September 08, 2007
I first encountered the work of Scottish artist Andy Goldsworthy about 15 years ago, through the remarkable photographs and text in his 1990 book A Collaboration With Nature. Much of Goldsworthy’s work is ephemeral, created from leaves and grasses, twigs and branches; even ice and snow. The pieces take hours of painstaking work, yet many of them last only minutes or hours. He works in natural settings in various locations around the world; the resulting pieces are then photographed and left to the elements, gradually becoming incorporated into their surroundings. For a number of years Goldsworthy has had an association with the Réserve géologique de Haute-Provence in Digne-les-Bains, creating site-specific pieces for them under the general heading of “Refuges d’Art”. J and I have come to this area in order to search out these pieces; specifically la Sentinelle Tartonne, one of three sculptures Goldsworthy created in stone to mark the main points of entry to the Réserve géologique.
Our instructions (obtained from the Musée-Promenade de la Réserve géologique in Digne) seem straightforward: “From Digne take the N85 towards Castellane and Nice. In the village of Barrême, turn left onto the N202; 2 km later, turn left again and take the D19 toward Tartonne. When in Plan de Chaude take the D219. 2 km after the hamlet of Les Laugiers, the Sentinelle will be on your left under a large pine tree, at a large curve in the road.”
The D19, a narrow, uneven road, takes us uphill into the valley of the Asse de Clumanc, winding and switching back towards the Col du Défend, the pass which will take us from the valley of the Asse into the valley of the Verdon. Eventually we will continue up the Verdon through Colmars, over the Col d’Allos and down to the town of Barcelonnette where we plan to spend a night; or two. The scenery is breathtaking; the light of the late afternoon sun casts deep shadows into the folds and striations of the exposed rock faces of the peaks, and the pine forests which cover the surrounding hillsides take on a darker shade of green. This region — the Alpes-de-Haute-Provence — is a transition from the drier landscape of the Provençal hills, to the harsher landscape of the Alps themselves. In Provence the fields would have been planted in vines, or lavender; here we drive past open-sided barns which have filled to the rafters with cylindrical bales of hay, winter forage for the cows and sheep which are pastured here.
As we near the alpine village of Tartonne the trail to the Sentinelle grows somewhat confused — was that the D219? Did that small sign say Les Laugiers? — but we have seen nothing resembling a Sentinelle, nothing which could be considered “art.” There have been only the bournes which mark distances along these minor roads, and the occasional cluster of stone buildings; so we carry on, although somewhat more slowly than before.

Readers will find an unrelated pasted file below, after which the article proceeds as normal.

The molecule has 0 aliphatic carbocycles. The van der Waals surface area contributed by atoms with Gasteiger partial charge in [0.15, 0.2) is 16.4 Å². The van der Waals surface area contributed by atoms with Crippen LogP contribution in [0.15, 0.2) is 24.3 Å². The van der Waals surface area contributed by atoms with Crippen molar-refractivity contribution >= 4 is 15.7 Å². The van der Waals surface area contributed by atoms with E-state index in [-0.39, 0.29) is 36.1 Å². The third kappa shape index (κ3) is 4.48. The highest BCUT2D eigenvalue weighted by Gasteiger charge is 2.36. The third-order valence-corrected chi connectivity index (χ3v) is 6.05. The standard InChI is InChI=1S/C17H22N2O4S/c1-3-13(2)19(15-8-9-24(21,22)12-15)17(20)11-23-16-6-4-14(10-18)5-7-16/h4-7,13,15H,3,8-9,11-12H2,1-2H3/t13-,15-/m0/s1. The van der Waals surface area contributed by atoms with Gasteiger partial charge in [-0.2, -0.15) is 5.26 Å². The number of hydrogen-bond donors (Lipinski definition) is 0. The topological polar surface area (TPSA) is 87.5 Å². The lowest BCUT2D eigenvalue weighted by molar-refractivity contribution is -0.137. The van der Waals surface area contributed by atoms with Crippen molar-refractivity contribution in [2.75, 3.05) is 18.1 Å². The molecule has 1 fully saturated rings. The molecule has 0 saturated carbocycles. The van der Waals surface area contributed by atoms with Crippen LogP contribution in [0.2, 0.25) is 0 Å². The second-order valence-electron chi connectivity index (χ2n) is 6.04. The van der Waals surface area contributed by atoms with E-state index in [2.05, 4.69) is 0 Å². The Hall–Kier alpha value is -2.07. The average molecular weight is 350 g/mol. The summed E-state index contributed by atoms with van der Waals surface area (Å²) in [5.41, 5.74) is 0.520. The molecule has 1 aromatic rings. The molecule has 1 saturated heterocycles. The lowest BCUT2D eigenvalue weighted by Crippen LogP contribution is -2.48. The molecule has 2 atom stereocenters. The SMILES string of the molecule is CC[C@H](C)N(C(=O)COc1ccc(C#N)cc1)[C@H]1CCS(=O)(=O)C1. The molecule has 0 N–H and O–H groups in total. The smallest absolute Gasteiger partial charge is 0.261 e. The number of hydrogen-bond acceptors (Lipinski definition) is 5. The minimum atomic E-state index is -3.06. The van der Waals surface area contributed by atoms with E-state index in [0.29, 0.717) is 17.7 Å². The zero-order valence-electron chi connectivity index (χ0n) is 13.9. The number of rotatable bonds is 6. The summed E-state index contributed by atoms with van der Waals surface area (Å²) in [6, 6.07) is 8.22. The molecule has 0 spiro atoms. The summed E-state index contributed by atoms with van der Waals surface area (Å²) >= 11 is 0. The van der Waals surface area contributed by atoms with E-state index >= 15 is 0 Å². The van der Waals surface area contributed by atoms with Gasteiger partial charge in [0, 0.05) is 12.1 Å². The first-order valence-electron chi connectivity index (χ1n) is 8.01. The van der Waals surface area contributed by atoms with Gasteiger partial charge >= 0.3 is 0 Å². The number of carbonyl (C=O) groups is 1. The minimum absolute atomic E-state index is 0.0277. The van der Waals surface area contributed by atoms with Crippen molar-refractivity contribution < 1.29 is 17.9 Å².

After a further 3 km we begin to give up hope, and when we spot a woman and a boy working in a field, I pull the car onto the shoulder and make my way up the grassy hillside towards them. They have been working on fences, and pause when I approach. My questions are met with puzzled expressions; “la Sentinelle”, “la sculpture d’Andy Goldsworthy” — these words evidently mean nothing to them, and it is only when I bring out my photocopied sheet of directions that the woman understands: “Ah! Vous voulez voir l’oeuf! C’est encore plus loin” — gesturing that we must continue further up the road. But I could see that she didn’t quite believe that this alone could have brought us here.
“You know,” she continues with traces of scorn in her voice, “if you’ve seen one egg you’ve seen them all.” She talks dismissively of the foreign architect who’d been called in to supervise, the enormous crane that had been required, and all the laborers who had been imported, “because of course we couldn’t have been expected to do such work ourselves.” And to think of the outrageous sums which had been spent to construct a great stone egg out in the middle of nowhere. Paff: she had no time for such foolish things. There was work to do; life was hard in these small villages, and of what possible use were stone eggs when the fences were forever in need of repair?
And then there it is: la Sentinelle, just a kilometer or two further up this isolated mountain road, as the road curves gently right around a field of stubbled hay, the egg waiting for us gnomically beneath its pine. It seems to me a perfect way to encounter a work of art.
The sight is absolutely mesmerizing, to find this enigmatic object so far from any apparent human habitation, with just the mountains on all sides rearing their stoney heads into a lightly clouded sky. I think of the puzzle it must be to all who accidentally encounter it, and the legends which will gradually grow around it as its true origin and meaning fade gradually away.